B is for Bergamasque; C is for Clair de Lune

17,217,253. That is the number of views which YouTube’s top-ranking video of Debussy’s Clair de Lune had when I started research for this post a few days ago. The views now number 17,259,512 – over 42,000 more. Successive generations of pianists have fallen under the piece’s spell since its publication in 1905. My grandmother and my mother learnt it. I learnt it. Now my pupils clamour to learn it, influenced by Twilight. Its appeal is so popular that it can even be studied via YouTube in various tutorials which currently have thousands of views.

It comes from Debussy’s Suite Bergamasque, a collection of four pieces, of which three have Suite-like titles; a Prélude, and two dance movements: Menuet and Passepied. The titles are entangled with the poetry of Paul Verlaine, whose collection Fêtes galantes contains a Clair de lune – set as a song by Debussy –  which uses the word bergamasque. The piano piece was originally named Promenade Sentimentale after a Verlaine poem, and the Passepied was originally a Pavane: again, a Verlaine title.

Clair de Lune is in D flat major, with a key signature of five flats; a luscious choice – think of the big, sweeping melody in Khatchaturian’s Adagio of Spartacus and Phrygia, and Liszt’s Un Sospiro. It is in compound triple time with an occasional duplet, and it needs a persuasive rubato, a flowing, even accompaniment of semiquavers in the middle section, and a warm tone which is sometimes veiled, leading to exploration of pedalling and sound quality; all sorts of teaching points there and many others too, but one of the piece’s greatest benefits is that pupils really want to play it, so motivation is usually assured. Here is Paul Crossley:

The Prélude opens the Suite with a grand flourish and a broad theme at a sensible speed; a good start to a recital’s first or second half. The middle section gives scope for exploration of more distant keys and modulations, but it is all comfortably tonal and accessible, with no real surprises. Here is Gieseking:

The Menuet is quite sprightly with a beguiling modality and some delightfully unexpected twists and turns; deft fingerwork is demanded for its quasi-baroque ornamented melody. The thirds need some practice, too. A real charmer, which soon abandons its well-behaved intentions for a more full-blooded expansiveness. Gieseking again:

The final movement, a Passepied, opens with a lightly buoyant staccato LH  accompaniment reminiscent of pizzicato cellos, and again a modally flavoured melody, giving the piece an attractive sepia tint. 3-against-4 is often called for, and the middle section forgets momentarily that it is supposed to be a dance as it lingers over some rather enjoyable harmonic colours. Gieseking:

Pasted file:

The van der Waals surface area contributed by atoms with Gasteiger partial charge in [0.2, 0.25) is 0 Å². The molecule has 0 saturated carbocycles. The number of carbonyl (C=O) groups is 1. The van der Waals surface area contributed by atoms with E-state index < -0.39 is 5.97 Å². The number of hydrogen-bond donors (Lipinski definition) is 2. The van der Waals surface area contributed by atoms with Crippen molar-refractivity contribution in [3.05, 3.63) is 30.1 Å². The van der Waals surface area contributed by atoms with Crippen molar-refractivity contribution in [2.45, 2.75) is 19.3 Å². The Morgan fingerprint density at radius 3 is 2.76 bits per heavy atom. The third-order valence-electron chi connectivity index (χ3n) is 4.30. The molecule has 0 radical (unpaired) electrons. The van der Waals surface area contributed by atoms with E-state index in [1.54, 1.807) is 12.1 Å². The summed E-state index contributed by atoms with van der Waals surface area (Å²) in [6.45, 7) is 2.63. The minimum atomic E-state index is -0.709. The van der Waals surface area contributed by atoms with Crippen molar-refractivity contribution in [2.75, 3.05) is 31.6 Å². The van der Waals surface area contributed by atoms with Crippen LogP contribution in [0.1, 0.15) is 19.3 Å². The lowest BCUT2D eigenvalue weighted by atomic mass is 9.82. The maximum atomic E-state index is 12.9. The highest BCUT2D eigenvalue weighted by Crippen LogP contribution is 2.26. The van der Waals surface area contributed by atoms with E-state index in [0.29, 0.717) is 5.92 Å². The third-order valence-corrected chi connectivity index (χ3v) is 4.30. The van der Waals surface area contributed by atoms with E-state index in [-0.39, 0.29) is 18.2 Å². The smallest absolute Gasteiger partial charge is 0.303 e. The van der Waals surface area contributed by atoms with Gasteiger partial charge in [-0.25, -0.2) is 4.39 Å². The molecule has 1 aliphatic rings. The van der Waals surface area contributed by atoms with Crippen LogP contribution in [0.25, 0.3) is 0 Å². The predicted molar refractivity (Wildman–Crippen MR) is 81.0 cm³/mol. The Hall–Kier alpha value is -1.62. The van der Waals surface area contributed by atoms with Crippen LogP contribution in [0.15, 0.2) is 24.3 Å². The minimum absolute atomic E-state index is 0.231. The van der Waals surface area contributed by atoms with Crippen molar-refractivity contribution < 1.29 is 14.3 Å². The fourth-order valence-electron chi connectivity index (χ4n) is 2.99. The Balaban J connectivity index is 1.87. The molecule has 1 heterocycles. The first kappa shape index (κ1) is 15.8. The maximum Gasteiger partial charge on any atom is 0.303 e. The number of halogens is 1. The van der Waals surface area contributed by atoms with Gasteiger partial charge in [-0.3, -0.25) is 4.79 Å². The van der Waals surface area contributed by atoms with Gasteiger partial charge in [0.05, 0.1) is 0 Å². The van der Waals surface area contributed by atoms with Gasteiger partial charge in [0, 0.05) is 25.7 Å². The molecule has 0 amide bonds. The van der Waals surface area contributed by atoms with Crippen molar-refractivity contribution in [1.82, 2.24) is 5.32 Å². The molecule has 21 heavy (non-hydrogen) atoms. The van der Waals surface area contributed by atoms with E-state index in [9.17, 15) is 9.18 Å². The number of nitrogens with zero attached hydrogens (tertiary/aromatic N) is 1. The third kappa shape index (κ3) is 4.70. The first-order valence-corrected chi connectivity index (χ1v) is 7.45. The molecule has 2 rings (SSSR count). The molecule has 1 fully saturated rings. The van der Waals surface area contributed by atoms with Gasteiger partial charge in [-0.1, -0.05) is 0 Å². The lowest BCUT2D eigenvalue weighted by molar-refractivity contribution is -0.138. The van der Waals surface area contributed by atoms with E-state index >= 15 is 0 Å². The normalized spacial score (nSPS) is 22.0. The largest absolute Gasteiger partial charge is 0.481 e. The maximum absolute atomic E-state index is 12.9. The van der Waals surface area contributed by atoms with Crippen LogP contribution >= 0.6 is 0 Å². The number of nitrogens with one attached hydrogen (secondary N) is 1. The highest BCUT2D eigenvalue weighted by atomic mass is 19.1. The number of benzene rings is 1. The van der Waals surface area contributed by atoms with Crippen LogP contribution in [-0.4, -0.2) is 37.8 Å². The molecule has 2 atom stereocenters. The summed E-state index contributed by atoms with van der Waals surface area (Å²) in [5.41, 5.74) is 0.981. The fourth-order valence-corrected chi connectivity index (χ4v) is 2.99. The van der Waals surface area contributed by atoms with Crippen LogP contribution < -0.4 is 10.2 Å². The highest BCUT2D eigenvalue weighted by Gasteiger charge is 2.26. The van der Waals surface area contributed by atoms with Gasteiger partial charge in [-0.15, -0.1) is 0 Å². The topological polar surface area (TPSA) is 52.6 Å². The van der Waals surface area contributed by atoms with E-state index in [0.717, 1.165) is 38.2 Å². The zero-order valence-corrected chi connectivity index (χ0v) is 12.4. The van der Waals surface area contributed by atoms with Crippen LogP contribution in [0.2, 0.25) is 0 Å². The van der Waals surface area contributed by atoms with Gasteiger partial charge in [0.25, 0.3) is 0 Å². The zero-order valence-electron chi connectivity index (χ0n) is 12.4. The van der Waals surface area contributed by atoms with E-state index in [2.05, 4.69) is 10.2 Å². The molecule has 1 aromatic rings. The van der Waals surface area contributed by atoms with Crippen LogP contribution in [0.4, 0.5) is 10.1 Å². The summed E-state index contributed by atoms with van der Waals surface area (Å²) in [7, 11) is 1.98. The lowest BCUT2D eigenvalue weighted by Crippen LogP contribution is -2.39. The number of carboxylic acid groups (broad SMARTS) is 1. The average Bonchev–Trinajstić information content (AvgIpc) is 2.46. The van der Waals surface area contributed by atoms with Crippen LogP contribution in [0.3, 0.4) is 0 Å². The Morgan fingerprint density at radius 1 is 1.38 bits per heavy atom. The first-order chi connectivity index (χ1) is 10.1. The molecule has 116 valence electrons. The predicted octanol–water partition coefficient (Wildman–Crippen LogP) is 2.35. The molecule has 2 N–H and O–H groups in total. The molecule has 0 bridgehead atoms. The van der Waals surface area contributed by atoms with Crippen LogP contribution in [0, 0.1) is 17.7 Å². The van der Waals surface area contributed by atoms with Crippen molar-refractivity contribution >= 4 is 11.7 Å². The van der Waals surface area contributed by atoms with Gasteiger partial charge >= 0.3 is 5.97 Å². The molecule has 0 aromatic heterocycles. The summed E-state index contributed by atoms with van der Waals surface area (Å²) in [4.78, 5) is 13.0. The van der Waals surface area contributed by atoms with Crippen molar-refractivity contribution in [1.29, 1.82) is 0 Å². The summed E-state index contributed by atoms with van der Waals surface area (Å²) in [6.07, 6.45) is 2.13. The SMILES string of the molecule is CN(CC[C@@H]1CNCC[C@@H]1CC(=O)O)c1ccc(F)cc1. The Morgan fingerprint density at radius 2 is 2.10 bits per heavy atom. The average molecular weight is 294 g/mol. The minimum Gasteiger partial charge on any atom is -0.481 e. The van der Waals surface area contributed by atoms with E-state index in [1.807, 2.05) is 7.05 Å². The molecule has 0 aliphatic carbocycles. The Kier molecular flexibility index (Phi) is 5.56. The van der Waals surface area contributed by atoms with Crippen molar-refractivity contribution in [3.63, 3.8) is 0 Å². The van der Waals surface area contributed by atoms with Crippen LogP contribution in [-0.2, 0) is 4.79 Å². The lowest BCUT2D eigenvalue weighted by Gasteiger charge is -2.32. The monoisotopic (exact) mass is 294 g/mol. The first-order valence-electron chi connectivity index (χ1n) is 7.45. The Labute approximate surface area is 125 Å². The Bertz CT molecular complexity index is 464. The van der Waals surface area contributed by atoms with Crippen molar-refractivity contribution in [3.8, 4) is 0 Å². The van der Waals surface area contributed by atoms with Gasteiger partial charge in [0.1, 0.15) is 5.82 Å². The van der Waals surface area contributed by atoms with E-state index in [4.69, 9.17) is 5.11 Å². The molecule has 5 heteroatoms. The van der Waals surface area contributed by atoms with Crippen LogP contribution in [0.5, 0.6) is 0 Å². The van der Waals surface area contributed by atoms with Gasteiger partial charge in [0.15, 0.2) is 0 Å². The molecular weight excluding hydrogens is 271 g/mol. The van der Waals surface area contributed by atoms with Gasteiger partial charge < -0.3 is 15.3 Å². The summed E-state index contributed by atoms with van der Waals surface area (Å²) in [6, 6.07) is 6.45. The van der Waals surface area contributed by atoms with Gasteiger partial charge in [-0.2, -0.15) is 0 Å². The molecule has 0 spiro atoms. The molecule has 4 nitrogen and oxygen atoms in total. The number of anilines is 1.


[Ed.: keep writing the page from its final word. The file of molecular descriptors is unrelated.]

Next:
Pianists and audiences will find much that is engaging in the Suite Bergamasque beyond its well known star attraction piece. Below is the poem which perhaps inspired it.

Clair de luneVotre âme est un paysage choisi
Que vont charmant masques et bergamasques
Jouant du luth et dansant et quasi
Tristes sous leurs déguisements fantasques.Tout en chantant sur le mode mineur
L’amour vainqueur et la vie opportune,
Ils n’ont pas l’air de croire à leur bonheur
Et leur chanson se mêle au clair de lune,

Au calme clair de lune triste et beau,
Qui fait rêver les oiseaux dans les arbres
Et sangloter d’extase les jets d’eau,
Les grands jets d’eau sveltes parmi les marbres.

From Fêtes galantes (1869)

  MoonlightYour soul is like a landscape fantasy,
Where masks and Bergamasks, in charming wise,
Strum lutes and dance, just a bit sad to be
Hidden beneath their fanciful disguise.Singing in minor mode of life’s largesse
And all-victorious love, they yet seem quite
Reluctant to believe their happiness,
And their song mingles with the pale moonlight,

The calm, pale moonlight, whose sad beauty, beaming,
Sets the birds softly dreaming in the trees,
And makes the marbled fountains, gushing, streaming–
Slender jet-fountains–sob their ecstasies.

Copyright notice: Excerpted from One Hundred and One Poems by Paul Verlaine translated by Norman R. Shapiro, published by the University of Chicago Press. ©1999 by the University of Chicago. All rights reserved. This text may be used and shared in accordance with the fair-use provisions of U.S. copyright law, and it may be archived and redistributed in electronic form, provided that this entire notice, including copyright information, is carried and provided that the University of Chicago Press is notified and no fee is charged for access. Archiving, redistribution, or republication of this text on other terms, in any medium, requires the consent of both the author and the University of Chicago Press

This entry was posted in Composers, Music, Pianists, The French Connection - An A-Z of Debussy's music and tagged , , , , , . Bookmark the permalink.

3 Responses to B is for Bergamasque; C is for Clair de Lune

  1. Ah…what a very beautiful piece Debussy, Clair de lune is.

  2. Pingback: The French Connection – revisited. Favourite piano pieces by Debussy… | notesfromapianist

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